So, have you got any examples of how presenteeism in any of its forms has affected you or your business? Or perhaps you recognise some of your own behaviour leaning towards presenteeism. I’d love to hear your stories. Why does presenteeism exist, and is it getting worse? And if you have any sensible suggestions about how to tackle it, do let me know!

Friday, 8 July 2011

Are you too polite to complain?

It's post-exam season here in the UK, so the teenagers are footloose and fancy free, without a care in the world, having a well-eared rest before they get their results...

Good for them I say, but for us commuters, there's a menace on the train lines: 'gangs (gaggles?) of yoofs' piling into the train carriages, weighed down with rucksacks, sleeping bags and 6-packs of larger - on their way to or from one or other of the plethora of music festivals... That's all well and good, but for those of us going about our daily commute, minding our own business (literally), the imposition of loud, not particularly entertaining banter, laughter and squeals is somewhat distracting and downright irritating. Unfortunately the UK trains are just not big enough to accommodate the influx of additional (unwashed) bodies. So what do you do (or have you done) about it? Nothing? Sit quietly fuming, counting the minutes down until your stop?

Yesterday I witnessed myself go through the initial dismay of "oh no, this ‘lovely-half-empty-post-rush-hour-train-that-I-chose- to-travel-into-London-on’ has been over-run with noisy teenagers"… to 10 minutes later, the utter irritation of: "How on earth can 6 people be so unaware of their surroundings, so disrespectful of other passengers right/desire for peace?"... And then I did something somewhat uncharacteristic - I actually decided to say something! "What?" I hear you say... "You mean you actually asked them to pipe down and they didn't stab you?!"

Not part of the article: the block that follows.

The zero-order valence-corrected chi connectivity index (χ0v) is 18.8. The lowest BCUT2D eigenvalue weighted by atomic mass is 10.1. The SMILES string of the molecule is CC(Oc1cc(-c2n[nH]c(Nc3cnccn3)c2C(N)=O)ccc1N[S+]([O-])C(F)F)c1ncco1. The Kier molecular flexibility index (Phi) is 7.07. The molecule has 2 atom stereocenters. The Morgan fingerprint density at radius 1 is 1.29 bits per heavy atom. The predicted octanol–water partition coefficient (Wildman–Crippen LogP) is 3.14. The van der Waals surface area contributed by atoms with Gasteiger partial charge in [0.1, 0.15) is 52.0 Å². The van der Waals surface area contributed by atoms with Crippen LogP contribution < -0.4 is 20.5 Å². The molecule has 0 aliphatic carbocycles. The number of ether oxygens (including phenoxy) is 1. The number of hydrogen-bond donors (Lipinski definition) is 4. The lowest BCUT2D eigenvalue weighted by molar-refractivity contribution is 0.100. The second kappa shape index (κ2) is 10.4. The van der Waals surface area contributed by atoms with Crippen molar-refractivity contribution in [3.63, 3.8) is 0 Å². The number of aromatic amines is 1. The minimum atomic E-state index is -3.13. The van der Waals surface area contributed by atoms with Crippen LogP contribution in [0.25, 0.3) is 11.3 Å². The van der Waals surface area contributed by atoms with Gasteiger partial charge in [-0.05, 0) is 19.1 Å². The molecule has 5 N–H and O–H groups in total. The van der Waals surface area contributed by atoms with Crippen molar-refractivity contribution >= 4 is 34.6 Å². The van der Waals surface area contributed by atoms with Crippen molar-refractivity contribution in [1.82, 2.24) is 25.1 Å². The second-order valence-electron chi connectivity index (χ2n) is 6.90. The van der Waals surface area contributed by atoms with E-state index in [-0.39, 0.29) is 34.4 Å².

The reality is I made a quick assessment of the situation, decided that they were just ordinary, slightly hung-over young people on a day-trip together. They didn't look like a gang, or sound like a gang (not according to the stereotype in my mind, anyway). So I simply turned to one of the girls sitting next to me and calmly said (with a conscious disarming smile and non-confrontational body language): "I really don't want to be a party pooper, but would you mind keeping your voices down a little?" All 6 of them looked at me, somewhat shocked. I'm guessing because nobody has ever said anything like that before. After a couple of sarcastic comments in stage whispers to each other about having to communicate in sign language, or by passing notes, they continued their (somewhat banal) conversation at a much reduced, more tolerable volume and within 30 minutes they were all asleep! I caught the eyes of a few other passengers nearby, and they beamed at me. It felt like a 'take a bow' moment, but it was hardly an act of heroism. I simply overcame my British politeness, and put my respectful assertive communication skills into practice.

As I sat there, feeling quite pleased with myself (and sharing the fact on my Facebook status) a middle aged gentleman got onto the train and sat down next to me. He then proceeded to open a plastic bag and take out a strong smelling sandwich. Goodness knows what was in it, sardines and onions? Now this was really a tricky one. I know what it's like when you're that hungry, you've just got to eat. And sometimes you can't avoid eating on a train. But my goodness, please spare a thought for the people you inflict with ‘passive eating’! Did I say anything to him? No I didn't, I just slouched down in my seat and tried to breathe through my mouth and not my nose. It had already occurred to me that I might be a bossy control freak. One of my FB friends commented on my status update, likening me to "Victor(ia) Meldrew". I really didn't feel like proving the point by asking the man to take his sandwich elsewhere.

Perhaps you'd think that as a trainer of communication skills, particularly 'assertive communication' and 'influencing skills', I would have been in there, all guns blazing (not literally, I hope.) But actually, when you're sitting in a train, there's a strange unspoken protocol that we just shouldn't interfere with what other people are doing - even if it is antisocial. With my trainer hat on, I would say it's important for human beings to communicate and negotiate with each other to reach mutually acceptable outcomes... if we don't, then resentment really can and does build up and then the fall-out can be catastrophic. However, as an off-duty trainer I recognise that I am still often 'too polite' to say anything. And that's a good thing - I don't want to become a moaning 'grumpy old woman', interfering in other people's fun. But I do fantasize about a time when we human beings can naturally be a bit more respectful of each other, and to be able to politely remind those of their impact on us without fearing violence.

I'd love to hear from anyone who has tried with or without success to influence the behaviour of others - on a train, on the tube, in the cinema or in an open plan office...